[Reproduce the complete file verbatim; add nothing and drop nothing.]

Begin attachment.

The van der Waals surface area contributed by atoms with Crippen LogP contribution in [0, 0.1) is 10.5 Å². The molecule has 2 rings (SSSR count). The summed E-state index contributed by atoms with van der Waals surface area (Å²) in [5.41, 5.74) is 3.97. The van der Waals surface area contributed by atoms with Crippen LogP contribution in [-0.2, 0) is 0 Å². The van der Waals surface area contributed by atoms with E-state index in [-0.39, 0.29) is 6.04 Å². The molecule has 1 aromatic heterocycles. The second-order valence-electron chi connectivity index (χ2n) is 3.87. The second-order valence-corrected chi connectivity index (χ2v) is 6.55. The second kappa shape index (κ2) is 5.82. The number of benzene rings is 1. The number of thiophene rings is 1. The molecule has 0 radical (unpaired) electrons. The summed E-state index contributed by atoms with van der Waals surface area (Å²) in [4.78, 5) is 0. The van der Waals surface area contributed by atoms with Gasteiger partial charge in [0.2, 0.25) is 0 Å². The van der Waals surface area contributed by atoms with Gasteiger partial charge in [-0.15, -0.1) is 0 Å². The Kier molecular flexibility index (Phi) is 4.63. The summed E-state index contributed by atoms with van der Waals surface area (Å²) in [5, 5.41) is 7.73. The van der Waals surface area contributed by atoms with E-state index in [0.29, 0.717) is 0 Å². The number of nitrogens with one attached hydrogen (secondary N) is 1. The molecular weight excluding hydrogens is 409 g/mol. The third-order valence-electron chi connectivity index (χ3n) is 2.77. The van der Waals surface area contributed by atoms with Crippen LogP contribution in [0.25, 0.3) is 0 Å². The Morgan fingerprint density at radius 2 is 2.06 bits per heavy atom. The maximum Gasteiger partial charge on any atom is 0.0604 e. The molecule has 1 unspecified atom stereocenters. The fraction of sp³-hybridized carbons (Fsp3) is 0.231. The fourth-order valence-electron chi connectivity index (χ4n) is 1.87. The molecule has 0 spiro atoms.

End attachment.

The van der Waals surface area contributed by atoms with Crippen LogP contribution in [0, 0.1) is 10.5 Å². The molecule has 2 rings (SSSR count). The summed E-state index contributed by atoms with van der Waals surface area (Å²) in [5.41, 5.74) is 3.97. The van der Waals surface area contributed by atoms with Crippen LogP contribution in [-0.2, 0) is 0 Å². The van der Waals surface area contributed by atoms with E-state index in [-0.39, 0.29) is 6.04 Å². The molecule has 1 aromatic heterocycles. The second-order valence-electron chi connectivity index (χ2n) is 3.87. The second-order valence-corrected chi connectivity index (χ2v) is 6.55. The second kappa shape index (κ2) is 5.82. The number of benzene rings is 1. The number of thiophene rings is 1. The molecule has 0 radical (unpaired) electrons. The summed E-state index contributed by atoms with van der Waals surface area (Å²) in [4.78, 5) is 0. The van der Waals surface area contributed by atoms with Gasteiger partial charge in [0.2, 0.25) is 0 Å². The van der Waals surface area contributed by atoms with Gasteiger partial charge in [-0.15, -0.1) is 0 Å². The Kier molecular flexibility index (Phi) is 4.63. The summed E-state index contributed by atoms with van der Waals surface area (Å²) in [5, 5.41) is 7.73. The van der Waals surface area contributed by atoms with E-state index in [0.29, 0.717) is 0 Å². The number of nitrogens with one attached hydrogen (secondary N) is 1. The molecular weight excluding hydrogens is 409 g/mol. The third-order valence-electron chi connectivity index (χ3n) is 2.77. The van der Waals surface area contributed by atoms with Crippen LogP contribution in [0.25, 0.3) is 0 Å². The Morgan fingerprint density at radius 2 is 2.06 bits per heavy atom. The maximum Gasteiger partial charge on any atom is 0.0604 e. The molecule has 1 unspecified atom stereocenters. The fraction of sp³-hybridized carbons (Fsp3) is 0.231. The fourth-order valence-electron chi connectivity index (χ4n) is 1.87. The molecule has 0 spiro atoms.